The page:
1. Know your visa eligibility and responsibilities
Depending on what type of visa you plan to come to Australia on will determine the visa requirements you need to fulfil. In Australia, the government is very strict on ensuring that visa applicants meet the specified requirements. It’s a good idea to become familiar with these requirements as you don’t want to jeopardise having your visa application refused. Some of the most common family visas are listed below:
If you haven’t already applied for a visa and are looking to do so, feel free to utilise our online assessment tool and book a free consultation. This will help you to understand your eligibility and requirements of certain visas.
2. Use a trusted migration agent
When it comes to finding a migration agent to work with, it’s of paramount importance that they’re trusted and ethical. In Australia, it’s a requirement of all migration agents to be registered with the Migration Agents Registration Authority (MARA). By using a Registered Migration Agent, you can rest assured knowing that the advice and knowledge provided to you by that agent will be in accordance with current laws and procedures.
At Hansen Migration, our migration agents are officially registered and have the skills, training and knowledge to provide our clients with accurate, up-to-date information regarding their visa and migration process.
3. Arrive with the right documents
Let’s assume that you’ve got your visa organised and it’s getting closer to jumping on that plane – have you got all your necessary documents ready for the long flight?
When we mention necessary documents, we’re generally referring to all the documents asked of by your visa requirements AND the following:
– Passport (current and with at least one-year validity)
– Driver’s licence
– Birth/marriage certificates
– Doctor or dentist files
– Medication prescriptions
– Digital version of your resume
– Copies of university transcripts (if planning on studying)
– Rental history documentation
– Colour passport photos
4. Familiarise yourself with the local slang
Whether or not English is your first language, arriving prepared for common Aussie slang is something you’ll never regret doing. In Australia, we tend to do things little different – it may be shortening a word like ‘afternoon’ and making ‘arvo’, joining two words together such as saying ‘good day’ as “g’day”or adding a ‘y’ at the end of most first names like, ‘Matty, Tommy, Becky…’.
If this is new to you, then there’s definitely a lot you’ll need to catch up on before migrating to Australia. Feel free to watch the following YouTube video to help get a head start – you’ll have a ripper of a time!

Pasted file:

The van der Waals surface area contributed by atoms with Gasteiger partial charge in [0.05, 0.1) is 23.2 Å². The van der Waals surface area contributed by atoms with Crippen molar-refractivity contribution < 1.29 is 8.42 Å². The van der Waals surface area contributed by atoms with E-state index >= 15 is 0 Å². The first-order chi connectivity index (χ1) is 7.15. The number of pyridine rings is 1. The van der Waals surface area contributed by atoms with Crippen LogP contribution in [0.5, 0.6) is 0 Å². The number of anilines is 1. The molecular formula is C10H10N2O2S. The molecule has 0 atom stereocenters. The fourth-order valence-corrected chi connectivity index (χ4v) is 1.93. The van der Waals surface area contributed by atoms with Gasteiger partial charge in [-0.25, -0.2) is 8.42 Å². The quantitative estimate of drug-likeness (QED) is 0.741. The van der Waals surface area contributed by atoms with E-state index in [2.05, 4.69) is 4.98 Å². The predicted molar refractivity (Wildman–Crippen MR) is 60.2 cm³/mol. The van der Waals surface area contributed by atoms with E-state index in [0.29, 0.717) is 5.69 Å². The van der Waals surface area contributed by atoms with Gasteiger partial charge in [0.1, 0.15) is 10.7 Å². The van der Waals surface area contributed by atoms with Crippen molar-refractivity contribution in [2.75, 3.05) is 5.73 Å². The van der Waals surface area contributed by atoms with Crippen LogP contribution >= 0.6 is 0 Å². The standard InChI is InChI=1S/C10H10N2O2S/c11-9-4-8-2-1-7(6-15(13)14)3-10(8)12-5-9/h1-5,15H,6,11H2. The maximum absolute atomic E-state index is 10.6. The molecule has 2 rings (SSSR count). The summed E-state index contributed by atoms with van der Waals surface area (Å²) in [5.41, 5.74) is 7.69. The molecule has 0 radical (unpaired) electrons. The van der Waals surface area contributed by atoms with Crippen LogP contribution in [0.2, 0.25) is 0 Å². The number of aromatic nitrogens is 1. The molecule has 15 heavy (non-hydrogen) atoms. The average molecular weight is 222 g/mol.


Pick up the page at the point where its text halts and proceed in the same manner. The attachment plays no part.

5. Research accommodation options
Knowing where to stay can be a little overwhelming, especially if you’re migrating to some of the larger cities such as Sydney, Melbourne or Brisbane. In order to get some assistance with this, we generally recommend speaking with some friends or family that are already here or even your migration agent. If you’d like additional information, then you can always look at RealEstate.com.au to get an idea of the types of places you can rent (and maybe even one day purchase).
When finding somewhere to stay, it’s always best to have rental history documentation (if you have it) as this will help your rental property application.
6. Organise a sim card
Australia has many telco providers and more often than not, it can be confusing to know which company to choose. Generally speaking though, there are three main options: Telstra, Vodafone and Optus. Of the three, Telstra is the most expensive with the most coverage (great if you’re going to mainly be in rural areas), whilst Vodafone and Optus generally have comparable prices and coverage.
Purchasing a sim card can be done online (for some companies), at local convenience stores, grocery stores, pop-up booths in the airport and also from the actual telco stores. When it comes to finally organising a sim card in Australia, it’s a very straight forward process and should take no more than 5-10 minutes, provided you’ve got all the necessary documentation:
– Proof of identity (driver’s licence, passport)
– An Australian address (hostel, hotel or rental property is fine)
– Payment method (if going on a contract, you’ll need to provide a copy of your visa)
7. Apply for a Tax File Number
If you’re planning on working in Australia, you’ll need to organise a tax file number (TFN). Applying for a TFN is a very straightforward process and doesn’t take more than 5-10 minutes (plus it’s completely online). Just follow the link above and be sure to have all your personal information details on hand.
Your TFN is essentially your personal reference number in the Australian tax system. This number will stay with you and be given to all future employers as to keep track of your tax-paying obligations to the government.
8. Open a bank account
Just like purchasing a sim card, Australia has many banks to choose from. It’s always best to compare them to see which is best for you. One great thing about some of our banks is that you can open an account up to one year prior to arriving. This means you can make transfers to this bank account and have it activated before even landing!
One of the banks which offers this service is the National Australia Bank (NAB). To apply for an account with them, you’ll simply need to supply a copy of your visa, contact and passport details as well as provide the bank with the date you’ll be arriving and city you’ll be living in.
If you’ve already prepared for the above and are ready to migrate to Australia, we’d like to give you a big warm welcome! For those of you just starting out, at Hansen Migration, we specialise in Partner Visas, Prospective Marriage Visas, New Zealand Family Relationship Visas, Parent Visas and Child Visas. If you’re unsure where to start, you can book a free consultation with a Migration Agent by clicking here.